Vamsimohan Rani versus Kevin Perrin was an Italian Game in which Black gave up a pawn in exchange for rapid development and some pressure against White’s King. In a lively game, White calmly escaped the problems and went on to win in emphatic style.
Robert Bailey faced Rob Loveband in a Caro-Kann. White found himself in some trouble early, a piece for 2 pawns down and with an exposed King. Playing like a true champion, he defended well to draw a tough game.
Jamie Brotheridge took on Peter Miitel in a weird Benko Gambit. White gained a positional advantage with a protected passed pawn and declined Blacks hopeful draw offer. Later, a hasty move by White forsed a draw anyway.
Patrick Cook versus Rod Jacobs was a Dutch Leningrad. Neither player got on top from the opning phase, and sharp middle game ensued. Black sacrificed a piece for a big attack which looked to be winning, but White calmly returned the piece and the game petered out to a draw.
Rob Loveband faced the tournament Houdini, Vamsimohan Rani, in a Semi-Slav. Too many Queen moves put White on the back foot quite early. He went on to lose the exchange and a pawn before resigning despondently.
Rod Jacobs versus Robert Bailey was another Semi-Slav. A careful manoeuvring game, neither player was able to gain an edge, and a draw was eventually agreed.
Peter Miitel took on Patrick Cook with a Reti Opening. After a brief skirmish in the opening phase, a draw was agreed after just 11 moves. It seemed that Black preferred to watch real players in the Anand-Carlsen World championship match!
Kevin Perrin met Jamie Brotheridge in a Grunfeld Defence, main line Exchange variation, Black’s specialty! The game was pretty even throughout and reached an endgame where White took too many liberties and collapsed in the face of Black’s accurate play.
Only 2 games from the Koelle ‘A’ were played on the night.
Vamsimohan Rani faced Jamie Brotheridge who showed his versatility by adopting the Pirc Defence. In a complex middle game, Black managed to win Queen for Rook, before being forced to return the material. White won the ensuing Bishops and pawns endgame.
Rob Bailey versus Peter Miitel was a French, Tarrasch variation. White was “lumbered” with an isolated Queen-pawn, but used it as a weapon and simply crushed Black.
Patrick Cook versus Kevin Perrin and Rob Loveband versus Rod Jacobs were postponed.
Rod Jacobs faced tournament leader Vamsimohan Rani in a Morra Gambit! (1.e4 c5 2.d4 cxd4 3.c3). In an ultra-sharp game, White won the exchange for a pawn in the middle game melee. White then launched a spectacular attack, sacrificing 2 pieces and 2 pawns, before finishing Black off with a Queen sacrifice as well. A brilliant game by Rod, who now has a chance to win the tournament outright next week.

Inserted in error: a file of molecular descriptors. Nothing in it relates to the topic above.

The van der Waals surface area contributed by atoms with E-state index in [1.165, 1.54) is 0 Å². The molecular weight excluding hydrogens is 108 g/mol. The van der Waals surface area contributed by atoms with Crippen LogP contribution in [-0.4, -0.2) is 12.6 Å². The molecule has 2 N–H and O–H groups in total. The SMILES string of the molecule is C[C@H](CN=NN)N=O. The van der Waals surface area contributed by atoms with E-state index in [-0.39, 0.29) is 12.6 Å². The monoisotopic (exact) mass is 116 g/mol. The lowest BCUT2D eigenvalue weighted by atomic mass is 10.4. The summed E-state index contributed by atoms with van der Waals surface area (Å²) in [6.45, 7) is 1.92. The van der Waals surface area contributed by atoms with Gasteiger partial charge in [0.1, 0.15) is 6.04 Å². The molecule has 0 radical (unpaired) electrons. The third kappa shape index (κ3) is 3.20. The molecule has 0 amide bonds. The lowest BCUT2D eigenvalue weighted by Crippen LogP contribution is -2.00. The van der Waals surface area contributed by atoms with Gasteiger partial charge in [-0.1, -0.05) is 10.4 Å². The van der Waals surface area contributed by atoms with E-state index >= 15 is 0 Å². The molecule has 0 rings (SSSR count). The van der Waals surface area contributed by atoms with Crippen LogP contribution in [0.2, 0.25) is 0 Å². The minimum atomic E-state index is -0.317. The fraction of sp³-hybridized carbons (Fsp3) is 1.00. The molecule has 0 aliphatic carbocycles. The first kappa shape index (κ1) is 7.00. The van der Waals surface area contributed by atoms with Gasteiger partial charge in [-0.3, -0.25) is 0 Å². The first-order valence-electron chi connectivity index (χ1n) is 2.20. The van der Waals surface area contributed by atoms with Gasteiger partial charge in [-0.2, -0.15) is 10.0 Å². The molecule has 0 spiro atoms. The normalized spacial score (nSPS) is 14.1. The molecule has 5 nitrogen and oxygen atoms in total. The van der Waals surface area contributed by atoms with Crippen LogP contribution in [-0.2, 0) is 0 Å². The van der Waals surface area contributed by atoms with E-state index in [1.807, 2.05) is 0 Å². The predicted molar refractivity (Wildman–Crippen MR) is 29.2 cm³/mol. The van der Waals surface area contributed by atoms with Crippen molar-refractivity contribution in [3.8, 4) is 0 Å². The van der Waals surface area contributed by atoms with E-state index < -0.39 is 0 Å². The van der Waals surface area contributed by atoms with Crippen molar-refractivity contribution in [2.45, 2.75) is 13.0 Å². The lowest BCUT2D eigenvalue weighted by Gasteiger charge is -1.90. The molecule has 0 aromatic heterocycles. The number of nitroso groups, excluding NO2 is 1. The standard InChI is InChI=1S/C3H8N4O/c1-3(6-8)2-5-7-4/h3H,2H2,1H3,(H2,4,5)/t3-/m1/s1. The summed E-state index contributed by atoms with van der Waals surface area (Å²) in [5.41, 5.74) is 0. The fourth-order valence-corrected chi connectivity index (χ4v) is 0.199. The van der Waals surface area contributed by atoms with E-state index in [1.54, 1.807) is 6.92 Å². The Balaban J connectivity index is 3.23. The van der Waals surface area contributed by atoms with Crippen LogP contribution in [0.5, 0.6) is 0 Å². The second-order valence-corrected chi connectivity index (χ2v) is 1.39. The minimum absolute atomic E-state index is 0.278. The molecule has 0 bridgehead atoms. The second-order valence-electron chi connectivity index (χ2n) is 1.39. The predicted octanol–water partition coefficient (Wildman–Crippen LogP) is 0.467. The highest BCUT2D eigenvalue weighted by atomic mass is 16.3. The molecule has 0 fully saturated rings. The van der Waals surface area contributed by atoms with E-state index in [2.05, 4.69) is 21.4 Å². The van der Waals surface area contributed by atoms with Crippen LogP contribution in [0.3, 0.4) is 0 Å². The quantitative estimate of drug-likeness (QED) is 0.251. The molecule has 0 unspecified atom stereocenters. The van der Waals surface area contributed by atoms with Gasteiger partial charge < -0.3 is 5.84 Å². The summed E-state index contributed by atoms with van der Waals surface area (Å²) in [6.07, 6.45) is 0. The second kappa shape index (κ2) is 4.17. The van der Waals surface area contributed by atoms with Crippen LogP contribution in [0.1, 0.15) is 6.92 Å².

Kevin Perrin versus Rob Bailey was a Dutch Leningrad which left Black with a backward e pawn from the opening phase. In a positional struggle, a clever pawn decoy late in the middle game won Black a piece and the game.
Jamie Brotheridge versus Patrick Cook was the usual uncompromising fight between these two great rivals. The game began as a Reti before transposing into a King’s Indian Attack. Black developed sensibly until a couple of tactical oversights by White put Black firmly in control. Thereafter it was a massacre, White finally resigning 2 rooks and 2 pieces down.
Peter Miitel versus Rob Loveband was a forfeit for Black after Peter failed to show.
Round 8 and Round 9
The 2 postponed games from round 6 were played, and all eyes were on the encounter between Rob Loveband and Rod Jacobs. A win for Rod would give him outright victory in the tournament, a draw would result in a 3-way tie between Bailey, Rani and Jacobs.
The game was a Sicilian, Najdorf in which Black wasn’t quite able to get his special brand of attacking chess going. White carefully avoided the pitfalls and picked up material along the way before Black ran out of ideas and resigned.
Patrick Cook versus Kevin Perrin was a Dutch Stonewall and with little at stake and a drawish looking pawn structure, the watching Rob Loveband was expecting an early peace treaty. White wanted more, however, and the game flared up with White appearing to break through. Black had counter chances, though, and eventually settled for a perpetual check when he couldn’t find a way to win.
So the 3rd Koelle ‘A’ finished in a joint victory for Club Champion Rob Bailey and man-of-the-moment Vamsimohan Rani. Koelle 'B' was dominated by Dan Healey who finished 2 full points ahead of the pack. Congratulations to both our winners!